Often, my clients want to talk about their difficult situations, wondering what is the “right thing to do” in a given situation. Many religions and spiritual belief systems emphasize moral and ethical values such as kindness, honesty, and generosity. These values not only contribute to a more harmonious society but also provide individuals with a sense of moral clarity and integrity. I often find that people with religious or spiritual belief systems have an easier time making the right decision. Acting in accordance with these values can boost self-esteem and mental well-being.

 

Facilitating Forgiveness and Healing

It’s been said that forgiving someone can be tough, but it’s also like hitting them with a compassion boomerang. You throw it out there, and it comes back to you! I know many people who find themselves hogtied by unforgiveness. They believe they are getting back at the person who harmed them by withholding forgiveness when really, they are just hurting themselves.

Religion and spirituality often encourage forgiveness, both of oneself and others. Letting go of grudges and practicing forgiveness can have a profound impact on mental health. The Harvard Health Blog reports that acts of forgiveness, which are often encouraged by religious and spiritual teachings, are associated with lower levels of anger, anxiety, and depression. Practicing forgiveness and compassion towards self and others can lead to emotional healing and improved overall well-being.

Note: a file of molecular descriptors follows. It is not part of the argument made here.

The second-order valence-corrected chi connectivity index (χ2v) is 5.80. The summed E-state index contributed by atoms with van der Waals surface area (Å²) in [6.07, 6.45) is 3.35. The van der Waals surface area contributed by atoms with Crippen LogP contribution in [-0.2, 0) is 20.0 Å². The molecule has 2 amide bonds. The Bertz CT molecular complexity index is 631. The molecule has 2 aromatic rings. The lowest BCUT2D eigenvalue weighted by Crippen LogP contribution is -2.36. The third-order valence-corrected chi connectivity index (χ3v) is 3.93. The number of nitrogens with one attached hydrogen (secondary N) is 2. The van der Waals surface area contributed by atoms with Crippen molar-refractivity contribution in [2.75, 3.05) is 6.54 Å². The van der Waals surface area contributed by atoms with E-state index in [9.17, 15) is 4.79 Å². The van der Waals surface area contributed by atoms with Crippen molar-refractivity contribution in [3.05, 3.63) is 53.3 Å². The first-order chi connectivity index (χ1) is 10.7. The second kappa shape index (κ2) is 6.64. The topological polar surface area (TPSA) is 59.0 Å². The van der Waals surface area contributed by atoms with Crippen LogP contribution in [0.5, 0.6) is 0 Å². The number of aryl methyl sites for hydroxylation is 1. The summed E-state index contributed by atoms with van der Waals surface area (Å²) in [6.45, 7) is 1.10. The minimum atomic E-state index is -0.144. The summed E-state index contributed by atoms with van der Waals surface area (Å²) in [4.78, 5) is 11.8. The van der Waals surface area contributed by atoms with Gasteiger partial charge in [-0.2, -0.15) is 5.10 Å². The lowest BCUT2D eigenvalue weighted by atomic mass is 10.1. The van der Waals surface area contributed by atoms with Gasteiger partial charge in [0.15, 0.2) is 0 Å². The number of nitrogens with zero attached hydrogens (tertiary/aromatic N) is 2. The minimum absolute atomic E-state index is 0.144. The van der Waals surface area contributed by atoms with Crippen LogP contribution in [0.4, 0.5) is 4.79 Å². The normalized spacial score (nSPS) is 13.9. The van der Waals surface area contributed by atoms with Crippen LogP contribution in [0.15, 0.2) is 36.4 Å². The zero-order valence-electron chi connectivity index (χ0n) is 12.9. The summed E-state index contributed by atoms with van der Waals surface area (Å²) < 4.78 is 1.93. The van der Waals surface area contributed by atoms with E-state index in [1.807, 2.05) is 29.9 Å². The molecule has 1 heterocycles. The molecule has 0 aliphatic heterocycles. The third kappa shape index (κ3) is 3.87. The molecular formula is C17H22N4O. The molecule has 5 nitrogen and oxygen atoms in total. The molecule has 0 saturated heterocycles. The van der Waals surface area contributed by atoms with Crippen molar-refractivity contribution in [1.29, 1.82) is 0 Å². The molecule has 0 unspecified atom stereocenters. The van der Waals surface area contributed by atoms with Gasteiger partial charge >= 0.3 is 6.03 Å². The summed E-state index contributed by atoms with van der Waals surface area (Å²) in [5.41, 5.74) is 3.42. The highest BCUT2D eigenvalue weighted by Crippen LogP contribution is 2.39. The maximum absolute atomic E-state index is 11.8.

Offering a Sense of Control

Religion often provides individuals with a sense of control over their lives, even in situations where they might otherwise feel powerless. The ability to pray for a situation that is beyond a person’s control gives them the sense that they are doing something beneficial rather than remaining idle. This perceived control can contribute to lower levels of stress and anxiety. Believing that one’s actions are guided by a higher purpose can instill a sense of agency and confidence in facing life’s challenges.

On the flip side, spirituality and religion can include an aspect of giving up control to God. The Serenity Prayer is a favorite of many of my clients living with addiction: “God, grant me the serenity to accept the things I cannot change, the courage to change the things I can, and the wisdom to know the difference.” When a person can recognize the limits of their own ability to change a situation, they can come to peace with it. This “letting go and letting God” is itself a sense of control because it is a decision to allow.

 

Encouraging Positive Lifestyle Choices